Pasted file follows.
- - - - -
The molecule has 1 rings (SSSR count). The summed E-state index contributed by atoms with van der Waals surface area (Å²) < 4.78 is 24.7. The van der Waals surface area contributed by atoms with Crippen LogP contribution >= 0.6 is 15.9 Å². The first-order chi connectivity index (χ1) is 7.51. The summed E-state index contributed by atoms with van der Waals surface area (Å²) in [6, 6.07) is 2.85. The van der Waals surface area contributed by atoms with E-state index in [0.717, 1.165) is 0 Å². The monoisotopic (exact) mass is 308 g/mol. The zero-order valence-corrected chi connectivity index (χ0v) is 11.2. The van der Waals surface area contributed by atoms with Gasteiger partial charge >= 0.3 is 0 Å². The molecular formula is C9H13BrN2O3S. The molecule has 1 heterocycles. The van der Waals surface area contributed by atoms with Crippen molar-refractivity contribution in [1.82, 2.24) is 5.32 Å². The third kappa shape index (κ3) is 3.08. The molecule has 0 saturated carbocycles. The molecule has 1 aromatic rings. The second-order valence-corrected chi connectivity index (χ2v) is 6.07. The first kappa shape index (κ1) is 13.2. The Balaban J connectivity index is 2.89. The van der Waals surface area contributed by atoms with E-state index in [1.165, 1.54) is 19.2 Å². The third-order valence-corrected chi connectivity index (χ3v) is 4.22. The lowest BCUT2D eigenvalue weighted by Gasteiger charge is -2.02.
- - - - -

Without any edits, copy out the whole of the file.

The molecule has 1 rings (SSSR count). The summed E-state index contributed by atoms with van der Waals surface area (Å²) < 4.78 is 24.7. The van der Waals surface area contributed by atoms with Crippen LogP contribution >= 0.6 is 15.9 Å². The first-order chi connectivity index (χ1) is 7.51. The summed E-state index contributed by atoms with van der Waals surface area (Å²) in [6, 6.07) is 2.85. The van der Waals surface area contributed by atoms with E-state index in [0.717, 1.165) is 0 Å². The monoisotopic (exact) mass is 308 g/mol. The zero-order valence-corrected chi connectivity index (χ0v) is 11.2. The van der Waals surface area contributed by atoms with Gasteiger partial charge >= 0.3 is 0 Å². The molecular formula is C9H13BrN2O3S. The molecule has 1 heterocycles. The van der Waals surface area contributed by atoms with Crippen molar-refractivity contribution in [1.82, 2.24) is 5.32 Å². The third kappa shape index (κ3) is 3.08. The molecule has 0 saturated carbocycles. The molecule has 1 aromatic rings. The second-order valence-corrected chi connectivity index (χ2v) is 6.07. The first kappa shape index (κ1) is 13.2. The Balaban J connectivity index is 2.89. The van der Waals surface area contributed by atoms with E-state index in [1.165, 1.54) is 19.2 Å². The third-order valence-corrected chi connectivity index (χ3v) is 4.22. The lowest BCUT2D eigenvalue weighted by Gasteiger charge is -2.02.